The caption of this article, ‘The Brightest and Best’ further emphasises the racial inequality within this spread. It can be said that the underlying meaning of this caption is that the brighter your skin is, i.e. the whiter, the better. The woman who has Vitiligo is presented in the spotlight, showing off her white patch on the one side of her face, compared to the dark black woman in the upper righthand corner, who’s skin tone blends into the shadows of the corner and is not shown to be as present as the other women. The photographer did not make necessary arrangements to create a lighting environment that is suitable for all skin tones, instead focusing on the women with ‘brighter’ skin in order to emphasise the beauty and glow of women with light or white skin. The black woman with darker skin tone, blends into the shadows of the corner of the image and fades away due to the superiority of the three other women. It is crucial through deconstruction to notice the instability of the text when a binary opposition is detected, as meanings are unstable and unreliable (Hutcheon 2006: 116). We can see a direct link between the caption and the image, as the way the women have been photographed and positioned, a structural hierarchy is present, promoting white women as superior.
This article is included in Elle’s Beauty section and the caption, featuring white text that reads ‘The Brightest and Best’ emphasises that Elle believes that the brighter, or whiter, a woman’s skin is, the better and more beautiful she is. The first page of the spread consists of an advert for Tresemmé hair products and features a coloured woman with light skin. The woman wears a light blue, almost white shirt and the lighting creates a angelic scene where the women appears to be glowing. This links to the caption of the article on the opposite page, ‘The Brightest and Best’, as this women is shown to be bright and beautiful, further emphasising white superiority as those who are not white want to have their skin as light as possible. We can further deconstruct the advertisement when focusing on intertextuality, a concept dealing with the understanding that text is always influenced by content which surrounds it thus changing and influencing the meaning of the text (Malpas and Wake 2006: 207).
The advertisement pushes the fact that women need to have healthy, beautiful hair in order to feel confident and capable, as the caption reads, ‘…nothing better than getting a boost of confidence from great hair…” The models that appear in this spread are positioned in a way in which the reader is encouraged to objectify them, as we admire and praise these beautiful women whose personalities and lives are unknown to us (O’shaughnessy & Stadler 2008: 275). They have been used as objects of visual pleasure whose structural role is to sell themselves, thus selling the product at hand. For years women have been taught to dress, act and appear in a certain way in order to gain male attention. If one were to look at this spread through Žižek’s critique-of-ideology glasses, words would appear that could potentially say “You have to look like this in order to attract a man.”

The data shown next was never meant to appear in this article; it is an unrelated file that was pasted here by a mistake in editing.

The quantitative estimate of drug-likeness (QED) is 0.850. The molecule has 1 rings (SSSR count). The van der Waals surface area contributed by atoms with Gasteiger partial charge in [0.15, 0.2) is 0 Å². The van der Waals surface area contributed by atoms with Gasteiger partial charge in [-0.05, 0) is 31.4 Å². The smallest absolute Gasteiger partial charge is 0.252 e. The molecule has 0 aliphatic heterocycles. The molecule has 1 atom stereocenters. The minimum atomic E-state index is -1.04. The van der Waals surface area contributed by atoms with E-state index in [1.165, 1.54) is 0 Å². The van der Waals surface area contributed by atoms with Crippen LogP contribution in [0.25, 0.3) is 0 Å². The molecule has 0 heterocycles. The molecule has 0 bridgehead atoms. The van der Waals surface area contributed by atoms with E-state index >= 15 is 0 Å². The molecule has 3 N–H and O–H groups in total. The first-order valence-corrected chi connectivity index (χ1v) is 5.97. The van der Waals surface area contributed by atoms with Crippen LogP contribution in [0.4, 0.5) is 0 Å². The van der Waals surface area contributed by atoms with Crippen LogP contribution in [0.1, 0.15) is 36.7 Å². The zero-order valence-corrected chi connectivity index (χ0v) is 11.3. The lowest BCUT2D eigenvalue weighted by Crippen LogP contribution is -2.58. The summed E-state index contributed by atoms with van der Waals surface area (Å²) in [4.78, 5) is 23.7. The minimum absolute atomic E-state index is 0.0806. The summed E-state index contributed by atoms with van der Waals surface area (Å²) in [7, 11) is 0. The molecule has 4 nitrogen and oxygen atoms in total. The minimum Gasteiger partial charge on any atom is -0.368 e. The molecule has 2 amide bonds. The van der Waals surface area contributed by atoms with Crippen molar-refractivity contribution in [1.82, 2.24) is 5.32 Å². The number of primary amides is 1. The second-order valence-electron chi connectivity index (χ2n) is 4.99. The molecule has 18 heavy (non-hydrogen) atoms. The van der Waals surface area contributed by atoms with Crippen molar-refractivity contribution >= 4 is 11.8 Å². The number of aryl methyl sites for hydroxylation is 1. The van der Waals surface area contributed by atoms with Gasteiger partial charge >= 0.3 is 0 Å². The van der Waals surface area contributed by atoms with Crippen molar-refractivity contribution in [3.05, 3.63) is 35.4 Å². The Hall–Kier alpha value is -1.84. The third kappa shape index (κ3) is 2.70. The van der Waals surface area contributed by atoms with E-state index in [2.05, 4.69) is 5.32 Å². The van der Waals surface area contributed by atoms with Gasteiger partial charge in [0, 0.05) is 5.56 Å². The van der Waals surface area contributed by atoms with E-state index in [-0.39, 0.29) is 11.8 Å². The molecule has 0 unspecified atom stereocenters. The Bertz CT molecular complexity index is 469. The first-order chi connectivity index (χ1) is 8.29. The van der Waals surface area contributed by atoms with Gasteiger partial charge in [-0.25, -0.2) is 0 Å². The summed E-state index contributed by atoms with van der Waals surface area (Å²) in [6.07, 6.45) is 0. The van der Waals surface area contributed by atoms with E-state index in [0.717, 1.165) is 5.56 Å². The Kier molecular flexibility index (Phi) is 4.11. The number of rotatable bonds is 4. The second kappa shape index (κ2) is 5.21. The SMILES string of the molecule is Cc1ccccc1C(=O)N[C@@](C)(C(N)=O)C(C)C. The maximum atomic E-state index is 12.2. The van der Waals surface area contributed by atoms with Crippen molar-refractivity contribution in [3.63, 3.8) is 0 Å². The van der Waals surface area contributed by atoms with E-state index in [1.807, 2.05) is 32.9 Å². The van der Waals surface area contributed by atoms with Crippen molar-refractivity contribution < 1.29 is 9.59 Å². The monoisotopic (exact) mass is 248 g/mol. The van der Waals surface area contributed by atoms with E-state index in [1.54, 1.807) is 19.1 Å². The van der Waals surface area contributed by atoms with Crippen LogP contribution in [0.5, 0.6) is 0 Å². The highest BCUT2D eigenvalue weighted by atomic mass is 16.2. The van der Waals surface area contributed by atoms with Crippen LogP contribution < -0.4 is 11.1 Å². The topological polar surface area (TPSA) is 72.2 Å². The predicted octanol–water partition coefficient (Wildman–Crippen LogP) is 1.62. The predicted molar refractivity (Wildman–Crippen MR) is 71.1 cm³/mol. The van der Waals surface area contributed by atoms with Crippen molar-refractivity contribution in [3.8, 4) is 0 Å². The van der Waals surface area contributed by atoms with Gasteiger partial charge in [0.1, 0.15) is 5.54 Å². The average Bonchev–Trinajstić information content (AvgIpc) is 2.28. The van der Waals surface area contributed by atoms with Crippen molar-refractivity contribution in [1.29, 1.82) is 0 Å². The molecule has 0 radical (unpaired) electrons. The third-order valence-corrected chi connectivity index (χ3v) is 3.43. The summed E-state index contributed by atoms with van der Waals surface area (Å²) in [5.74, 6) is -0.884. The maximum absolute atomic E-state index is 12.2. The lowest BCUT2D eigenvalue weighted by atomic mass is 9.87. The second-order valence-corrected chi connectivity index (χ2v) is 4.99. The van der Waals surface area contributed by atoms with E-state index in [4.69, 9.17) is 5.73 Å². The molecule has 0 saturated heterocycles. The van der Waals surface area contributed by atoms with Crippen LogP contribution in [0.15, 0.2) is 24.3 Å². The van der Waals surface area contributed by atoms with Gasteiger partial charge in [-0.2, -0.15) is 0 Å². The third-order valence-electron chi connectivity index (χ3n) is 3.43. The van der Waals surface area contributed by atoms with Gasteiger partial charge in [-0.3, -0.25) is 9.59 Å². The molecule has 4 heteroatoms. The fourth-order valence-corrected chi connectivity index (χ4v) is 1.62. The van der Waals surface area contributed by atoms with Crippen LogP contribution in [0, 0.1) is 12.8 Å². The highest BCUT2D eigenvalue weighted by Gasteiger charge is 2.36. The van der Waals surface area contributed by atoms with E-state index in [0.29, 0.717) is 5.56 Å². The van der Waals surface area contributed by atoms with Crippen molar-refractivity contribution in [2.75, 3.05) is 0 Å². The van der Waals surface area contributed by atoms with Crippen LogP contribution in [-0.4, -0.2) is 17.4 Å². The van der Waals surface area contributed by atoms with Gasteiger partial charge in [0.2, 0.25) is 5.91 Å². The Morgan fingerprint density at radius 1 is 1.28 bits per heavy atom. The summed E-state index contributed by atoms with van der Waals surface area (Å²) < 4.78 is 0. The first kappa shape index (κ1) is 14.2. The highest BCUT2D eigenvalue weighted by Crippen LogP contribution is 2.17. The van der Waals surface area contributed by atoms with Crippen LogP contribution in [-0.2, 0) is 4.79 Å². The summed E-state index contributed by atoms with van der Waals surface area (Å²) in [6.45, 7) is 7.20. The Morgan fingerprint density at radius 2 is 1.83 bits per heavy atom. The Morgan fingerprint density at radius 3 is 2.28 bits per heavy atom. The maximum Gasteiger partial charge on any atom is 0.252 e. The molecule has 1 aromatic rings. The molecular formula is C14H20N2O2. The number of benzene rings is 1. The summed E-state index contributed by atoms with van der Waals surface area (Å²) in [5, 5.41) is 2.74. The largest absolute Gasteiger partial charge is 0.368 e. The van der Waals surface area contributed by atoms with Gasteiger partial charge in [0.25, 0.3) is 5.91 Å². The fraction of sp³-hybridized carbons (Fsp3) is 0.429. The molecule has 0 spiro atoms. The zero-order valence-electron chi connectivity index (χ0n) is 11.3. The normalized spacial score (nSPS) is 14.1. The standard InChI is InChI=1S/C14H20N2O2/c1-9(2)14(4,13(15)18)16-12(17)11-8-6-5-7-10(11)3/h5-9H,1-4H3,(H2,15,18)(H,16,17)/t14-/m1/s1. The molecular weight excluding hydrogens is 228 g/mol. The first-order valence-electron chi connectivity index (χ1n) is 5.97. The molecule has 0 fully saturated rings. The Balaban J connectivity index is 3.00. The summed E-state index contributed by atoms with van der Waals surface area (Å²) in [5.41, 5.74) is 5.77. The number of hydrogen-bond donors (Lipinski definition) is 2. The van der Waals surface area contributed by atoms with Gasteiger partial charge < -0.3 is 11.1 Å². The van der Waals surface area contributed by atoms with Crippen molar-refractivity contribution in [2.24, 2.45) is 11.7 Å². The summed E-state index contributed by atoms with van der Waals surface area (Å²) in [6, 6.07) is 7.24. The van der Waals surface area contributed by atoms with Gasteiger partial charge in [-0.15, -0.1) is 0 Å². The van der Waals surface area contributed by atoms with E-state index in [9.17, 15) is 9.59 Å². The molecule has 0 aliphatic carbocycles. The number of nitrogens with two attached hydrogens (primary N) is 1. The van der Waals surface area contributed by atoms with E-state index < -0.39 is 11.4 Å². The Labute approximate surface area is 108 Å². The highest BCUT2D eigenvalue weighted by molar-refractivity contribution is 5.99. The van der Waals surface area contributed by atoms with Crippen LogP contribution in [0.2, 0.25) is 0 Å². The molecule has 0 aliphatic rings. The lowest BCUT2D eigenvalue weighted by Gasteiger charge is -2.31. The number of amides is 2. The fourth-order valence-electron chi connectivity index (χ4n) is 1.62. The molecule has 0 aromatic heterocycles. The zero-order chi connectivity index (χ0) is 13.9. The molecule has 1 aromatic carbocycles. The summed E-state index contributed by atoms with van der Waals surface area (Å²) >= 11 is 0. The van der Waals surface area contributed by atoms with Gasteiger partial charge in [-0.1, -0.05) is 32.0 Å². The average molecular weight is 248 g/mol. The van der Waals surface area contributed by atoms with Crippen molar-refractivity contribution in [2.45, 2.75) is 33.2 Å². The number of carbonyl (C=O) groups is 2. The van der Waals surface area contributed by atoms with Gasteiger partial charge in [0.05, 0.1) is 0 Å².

The binary opposition of male vs female can be extracted from the deconstruction of the spread and Laura Mulvey discusses viewing pleasure, noting that “…in a world ordered by sexual imbalance, pleasure in looking has been split between active/male and passive /female.” Women are seen as an image and men as the bearer of the look (O’shaughnessy & Stadler 2008: 282). Although Elle is a magazine aimed at women, female readers are requested to look at other women through a male perspective and to see things as men do. The models in the spread become the object of the gaze for us, the reader and when women look at other women they see what a man would like to see and aim to achieve that look. Berger states, “Men look at women. Women watch themselves being looked at” which is evident through the spread as out of the five women, only one makes direct eye contact with the reader.
The model is of Caucasian decent and appears to be desirable to any man. She looks at the reader, not to intimidate, but rather to let the reader know that she understand she is being looked at and gives permission for her objectification. She wants the female readers to see themselves through her eyes, thus seeing what a man would want to see. This makes the reader feel the urge to try their hardest to look like this woman in the magazine. This determines the relations not only of men and women but of women to themselves. “The surveyor of women in herself is male: the surveyed female.” and so the woman objectifies herself, and most particularly an object of vision (O’shaughnessy & Stadler 2008: 282).
The instability of the spread is evident through the notable binary opposition and the variable meaning of the spread as a whole. There is not one meaning that can be confirmed through the deconstruction of the spread and without a fixed, stable meaning the magazine spread cannot be stable (Barker 2008: 83). The spread seems to consist of ‘innocent’ content, out there to help women however instead of helping, this spread makes the female reader feel as if she need to look like on of the models in the images in order to feel a connection. With the underlying structures that allows the spread to be interpreted in numerous amount of ways with different meanings, the spread cannot possible be stable (Barker 2008: 83).
In conclusion, after a deconstruction of the double-page spread taken from Elle, the July 2018 South African edition, this essay has shown that the spread and meaning itself is unstable. It is evident that meaning is influenced by surrounding content, binary oppositions, intertextuality, power relations and hierarchy, of which are all inconsistent and unsteady. This essay has shown the role of binary oppositions and proved that the spread is not as cogent as it appears to be.